The magic of minor thirds in jazz improvisation

I just wrote a simple one-page insert for my upcoming book, Trombone Improvisation Savvy on what I call the “magic” of the minor third interval.

Here’s the excerpt along with the audio tracks created for the examples:

The magic of the minor third

The minor third is an important interval in jazz improvisation. Hearing how it fits within a dominant chord will give your playing a hipper more Be Bop flavor. Notice the minor thirds within a C7 b9 chord:





Play notes over the above chord from the C diminished chord. Because minor thirds repeat tones at the forth minor third interval, there are only three diminished scales.  Here is the C diminished scale:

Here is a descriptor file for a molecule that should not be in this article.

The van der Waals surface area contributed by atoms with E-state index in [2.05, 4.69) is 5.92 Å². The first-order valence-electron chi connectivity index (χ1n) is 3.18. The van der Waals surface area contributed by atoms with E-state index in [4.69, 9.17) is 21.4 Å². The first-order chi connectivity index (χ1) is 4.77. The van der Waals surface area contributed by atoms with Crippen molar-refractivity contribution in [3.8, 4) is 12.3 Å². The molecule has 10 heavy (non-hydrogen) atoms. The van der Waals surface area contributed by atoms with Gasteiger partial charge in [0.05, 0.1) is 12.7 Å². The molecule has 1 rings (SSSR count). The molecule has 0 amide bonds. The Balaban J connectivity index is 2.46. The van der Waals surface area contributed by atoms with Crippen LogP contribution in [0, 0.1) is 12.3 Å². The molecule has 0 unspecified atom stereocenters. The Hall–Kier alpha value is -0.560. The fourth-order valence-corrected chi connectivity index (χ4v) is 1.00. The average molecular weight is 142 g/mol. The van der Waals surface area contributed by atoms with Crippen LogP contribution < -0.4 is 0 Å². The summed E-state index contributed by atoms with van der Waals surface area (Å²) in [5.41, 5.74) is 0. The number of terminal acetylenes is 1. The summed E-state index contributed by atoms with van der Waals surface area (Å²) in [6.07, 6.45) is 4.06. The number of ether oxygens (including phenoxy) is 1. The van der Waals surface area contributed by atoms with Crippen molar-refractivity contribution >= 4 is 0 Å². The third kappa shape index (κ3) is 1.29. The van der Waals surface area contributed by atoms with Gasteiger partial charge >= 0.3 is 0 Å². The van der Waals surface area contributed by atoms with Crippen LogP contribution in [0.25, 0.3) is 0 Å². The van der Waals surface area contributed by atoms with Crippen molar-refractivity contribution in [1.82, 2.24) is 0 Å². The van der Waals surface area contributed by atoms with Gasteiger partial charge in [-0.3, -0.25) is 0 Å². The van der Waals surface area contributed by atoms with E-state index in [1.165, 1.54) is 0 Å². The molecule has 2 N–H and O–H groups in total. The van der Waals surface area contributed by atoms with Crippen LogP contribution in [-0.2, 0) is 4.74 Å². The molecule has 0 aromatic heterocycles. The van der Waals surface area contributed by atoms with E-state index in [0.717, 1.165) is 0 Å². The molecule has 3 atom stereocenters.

Play minor thirds based off C and other notes from the diminished scale over the following audio file:


You’ll notice that every note fits within the chord’s harmony. Better yet, if that C7 b9 resolves to the I chord (F major7) which it often does, many of the notes within the diminished scale fit that chord as well (A, C, E).

I’ve recorded some lines using minor thirds and the diminished scale to resolve from C7 b9 to F major. After my five lines, eight more two bar rhythms are played so that you can experiment with these tonalities.


Learn to hear the minor thirds and how they fit within altered dominant chords and resolve nicely into the tonic. Keep an ear out for the various examples of minor thirds within this book’s many transcribed solos.

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